Thursday, February 2, 2017

Batsheva: "Last Work" at BAM Howard Gilman Opera House

Above and below:
Batsheva Dance Company
performs Last Work
by Ohad Naharin
(photos: Gadi Dagon)

Last Work, performed in its New York premiere aBAM by Israel's Batsheva Dance Company, runs for about 65 minutes. And so does Rani Lebzelter, placed upstage right, her royal blue gown flowing around her shins for that entire time as she pumps away on an unseen treadmill. Her look at once heedless and heroic, she comes to represent a figure of privilege and athletic glamour. Never once does she break stride or even turn her head to gaze at her fellow performers who, after all, stay hellabusy for that same hour-and-change creating an entire Ohad Naharin fantasy world and all that implies. At one point, a blob of these dancers congeals center stage right, obstructing the audience's view of the Lebzelter's body. You can see only her disembodied head continuously bobbing above them.

She's Naharin's ostinato. A few times, the soundscape fades, allowing the perfect, rhythmic clopping of her shoes to resound. She is ground and context--even visually, the watery blue against the stage's dark surround, a pop of color amid other white and skimpy costumes, dark, monk-like cloaks, grey, accordion-like screens rigidly guarding the wings. Avi Yona Bueno's lighting makes the stage and all its creatures look like pricey abstract art in motion.

After Naharin first introduces this vision of Nakamura, another dancer advances from center stage left, hunched over and pedaling across on bent knees. To be sure, nothing as silly as a simple walk will ever do. This is the famous Gaga. More and more dancers accumulate, all with untamed bodies that have long figured out how to do things their own way. The contortion and force of it will often look uncomfortable, reckless, much less than human. But it will also mesmerize. That first man, for instance, takes his sweet time demonstrating a deep, repetitive undulation that flows from one raised knee all the way through the shoulder on that side of his body, sometimes slow, sometimes speedy. It's a sensuous yet deceptive seduction into a world where you will probably find yourself alarmed and repelled.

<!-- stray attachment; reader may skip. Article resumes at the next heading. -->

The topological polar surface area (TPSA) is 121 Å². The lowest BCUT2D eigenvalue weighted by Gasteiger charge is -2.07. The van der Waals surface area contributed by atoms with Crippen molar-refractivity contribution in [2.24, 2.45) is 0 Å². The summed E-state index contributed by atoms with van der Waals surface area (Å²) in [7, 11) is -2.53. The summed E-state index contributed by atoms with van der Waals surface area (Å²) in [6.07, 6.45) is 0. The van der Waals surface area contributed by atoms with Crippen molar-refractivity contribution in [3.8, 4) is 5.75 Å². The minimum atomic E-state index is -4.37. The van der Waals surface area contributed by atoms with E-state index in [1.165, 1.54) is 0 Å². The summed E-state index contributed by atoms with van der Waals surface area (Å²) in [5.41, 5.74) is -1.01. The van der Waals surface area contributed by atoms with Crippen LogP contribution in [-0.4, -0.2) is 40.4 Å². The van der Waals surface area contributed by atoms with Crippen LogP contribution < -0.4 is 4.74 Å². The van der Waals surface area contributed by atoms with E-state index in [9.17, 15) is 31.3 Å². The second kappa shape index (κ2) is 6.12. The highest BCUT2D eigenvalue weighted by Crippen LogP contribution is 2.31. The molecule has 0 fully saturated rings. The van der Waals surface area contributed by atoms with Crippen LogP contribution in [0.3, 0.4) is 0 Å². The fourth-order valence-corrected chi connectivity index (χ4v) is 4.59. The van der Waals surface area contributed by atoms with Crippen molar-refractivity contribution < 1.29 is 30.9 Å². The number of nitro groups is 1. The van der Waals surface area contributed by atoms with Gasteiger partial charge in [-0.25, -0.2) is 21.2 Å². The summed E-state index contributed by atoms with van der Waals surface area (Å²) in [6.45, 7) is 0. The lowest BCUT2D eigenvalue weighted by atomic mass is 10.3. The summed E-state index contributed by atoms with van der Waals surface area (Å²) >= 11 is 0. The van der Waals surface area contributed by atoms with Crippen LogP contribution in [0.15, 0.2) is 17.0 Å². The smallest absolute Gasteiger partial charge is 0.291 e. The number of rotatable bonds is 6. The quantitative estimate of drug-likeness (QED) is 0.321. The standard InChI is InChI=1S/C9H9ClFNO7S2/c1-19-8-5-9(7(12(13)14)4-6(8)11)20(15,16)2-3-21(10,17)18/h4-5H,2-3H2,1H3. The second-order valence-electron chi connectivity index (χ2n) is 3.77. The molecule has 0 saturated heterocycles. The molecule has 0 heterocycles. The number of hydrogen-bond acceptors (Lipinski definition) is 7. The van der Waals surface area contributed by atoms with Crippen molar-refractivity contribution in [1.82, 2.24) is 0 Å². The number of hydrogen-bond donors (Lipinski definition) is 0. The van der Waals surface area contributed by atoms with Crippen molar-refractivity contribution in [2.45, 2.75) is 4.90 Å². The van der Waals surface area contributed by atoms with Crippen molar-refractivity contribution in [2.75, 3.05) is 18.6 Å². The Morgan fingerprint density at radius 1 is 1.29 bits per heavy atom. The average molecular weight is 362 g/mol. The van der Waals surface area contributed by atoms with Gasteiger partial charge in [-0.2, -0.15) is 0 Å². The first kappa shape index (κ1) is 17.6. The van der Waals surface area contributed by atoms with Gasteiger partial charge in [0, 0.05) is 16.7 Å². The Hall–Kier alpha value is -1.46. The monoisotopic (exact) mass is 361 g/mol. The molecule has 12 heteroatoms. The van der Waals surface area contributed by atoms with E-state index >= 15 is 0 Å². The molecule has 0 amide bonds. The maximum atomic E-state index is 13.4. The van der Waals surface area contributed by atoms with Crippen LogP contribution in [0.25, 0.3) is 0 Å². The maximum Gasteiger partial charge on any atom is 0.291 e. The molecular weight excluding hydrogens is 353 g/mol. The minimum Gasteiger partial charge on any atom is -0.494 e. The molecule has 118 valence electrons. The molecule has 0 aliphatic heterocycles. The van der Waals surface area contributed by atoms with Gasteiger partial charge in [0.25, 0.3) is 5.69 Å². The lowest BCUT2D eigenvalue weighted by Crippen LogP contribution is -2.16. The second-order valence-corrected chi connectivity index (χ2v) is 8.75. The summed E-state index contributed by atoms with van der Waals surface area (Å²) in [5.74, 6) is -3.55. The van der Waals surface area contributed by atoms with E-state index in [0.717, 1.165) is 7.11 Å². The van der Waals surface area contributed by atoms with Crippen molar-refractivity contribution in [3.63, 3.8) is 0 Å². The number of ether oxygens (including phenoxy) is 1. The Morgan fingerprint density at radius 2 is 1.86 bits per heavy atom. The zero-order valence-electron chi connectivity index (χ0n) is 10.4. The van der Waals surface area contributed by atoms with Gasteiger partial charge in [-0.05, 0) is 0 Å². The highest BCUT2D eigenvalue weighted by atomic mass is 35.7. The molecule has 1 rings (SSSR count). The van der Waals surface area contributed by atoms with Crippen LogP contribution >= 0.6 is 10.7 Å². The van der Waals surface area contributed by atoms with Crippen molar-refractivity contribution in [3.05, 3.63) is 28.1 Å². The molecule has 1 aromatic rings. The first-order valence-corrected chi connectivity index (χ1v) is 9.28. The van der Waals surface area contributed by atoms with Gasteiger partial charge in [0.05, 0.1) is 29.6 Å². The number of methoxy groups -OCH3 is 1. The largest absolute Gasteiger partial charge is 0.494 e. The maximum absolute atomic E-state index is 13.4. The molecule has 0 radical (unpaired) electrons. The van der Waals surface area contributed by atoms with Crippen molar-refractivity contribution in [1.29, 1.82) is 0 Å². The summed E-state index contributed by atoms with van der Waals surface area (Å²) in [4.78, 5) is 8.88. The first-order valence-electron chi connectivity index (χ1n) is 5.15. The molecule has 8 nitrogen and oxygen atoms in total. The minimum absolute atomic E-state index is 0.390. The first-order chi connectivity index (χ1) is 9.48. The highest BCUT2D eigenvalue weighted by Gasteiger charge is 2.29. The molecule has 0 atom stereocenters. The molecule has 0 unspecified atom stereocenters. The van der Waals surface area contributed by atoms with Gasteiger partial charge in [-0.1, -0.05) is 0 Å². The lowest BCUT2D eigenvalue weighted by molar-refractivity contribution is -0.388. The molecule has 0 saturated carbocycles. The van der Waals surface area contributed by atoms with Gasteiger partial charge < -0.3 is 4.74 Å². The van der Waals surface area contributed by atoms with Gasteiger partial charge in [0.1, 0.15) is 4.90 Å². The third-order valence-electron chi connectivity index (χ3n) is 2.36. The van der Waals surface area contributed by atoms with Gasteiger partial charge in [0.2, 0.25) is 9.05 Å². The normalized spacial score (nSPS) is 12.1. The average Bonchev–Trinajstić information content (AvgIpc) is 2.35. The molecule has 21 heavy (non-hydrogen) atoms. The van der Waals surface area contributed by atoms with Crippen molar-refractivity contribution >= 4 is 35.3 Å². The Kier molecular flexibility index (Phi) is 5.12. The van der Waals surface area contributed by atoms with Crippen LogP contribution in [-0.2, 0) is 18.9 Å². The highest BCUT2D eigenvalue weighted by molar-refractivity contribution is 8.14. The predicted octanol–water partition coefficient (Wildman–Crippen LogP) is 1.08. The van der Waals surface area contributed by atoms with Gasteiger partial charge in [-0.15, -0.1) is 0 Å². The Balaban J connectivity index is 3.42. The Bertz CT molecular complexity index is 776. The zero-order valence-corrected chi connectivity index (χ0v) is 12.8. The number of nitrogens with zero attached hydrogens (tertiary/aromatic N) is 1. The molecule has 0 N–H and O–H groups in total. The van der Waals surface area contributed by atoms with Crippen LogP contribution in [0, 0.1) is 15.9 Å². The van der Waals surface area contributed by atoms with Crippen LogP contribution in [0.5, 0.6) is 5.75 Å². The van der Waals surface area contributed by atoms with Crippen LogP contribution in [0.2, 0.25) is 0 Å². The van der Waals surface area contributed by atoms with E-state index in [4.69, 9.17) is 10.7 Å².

A scene from Last Work
(photo: Gadi Dagon)

As it develops, Last Work comes across the most as a dire warning--and, hence, political and timely. (Naharin has openly criticized policies of the Israeli government and, I'd bet, would not look kindly on our own mess in Washington.) The community he builds and reveals in this dance is less unruly than you might first think, more likely to mold itself into tight, locked groups, engage in reassuring rituals or--and this is where the women dancers' bodies carry the heaviest symbolic burden--throw itself wide open for the taking.

It's all heading towards dubious celebration. An orgasmic barrage of rifle shots. A burst of metallic confetti. The rippling satin of a huge, white flag of.... Of what? Of national purity? Or is it, ultimately, a flag of surrender?

Affixed to their spots and firmly connected to one another by packing tape, the once hyperactive dancers come to a standstill. Not our runner, though. She wears the tape and now grasps that gleaming flag in one hand but, somehow still unaware of what has happened, keeps running in place.

Batsheva Dance Company

William Barry
Yael Ben Ezer
Matan Cohen
Omri Drumlevich
Bret Easterling
Hsin-Yi Hsiang
Rani Lebzelter
Eri Nakamura
Ori Moshe Ofri
Rachael Osborne
Nitzan Ressler
Ian Robinson
Kyle Scheurich
Or Meir Schraiber
Maayan Sheinfeld
Yoni Simon
Bobbi Jene Smith
Zina (Natalya) Zinchenko

Lighting design: Avi Yona Bueno (Bambi)
Soundtrack design and edit: Maxim Warratt
Original music: Grischa Lichtenberger
Stage design: Zohar Shoef
Costume design: Eri Nakamura

Last Work continues nightly through Saturday, February 4 with performances at 7:30pm. For information and tickets, click here.

BAM Howard Gilman Opera House
30 Lafayette Avenue, Brooklyn

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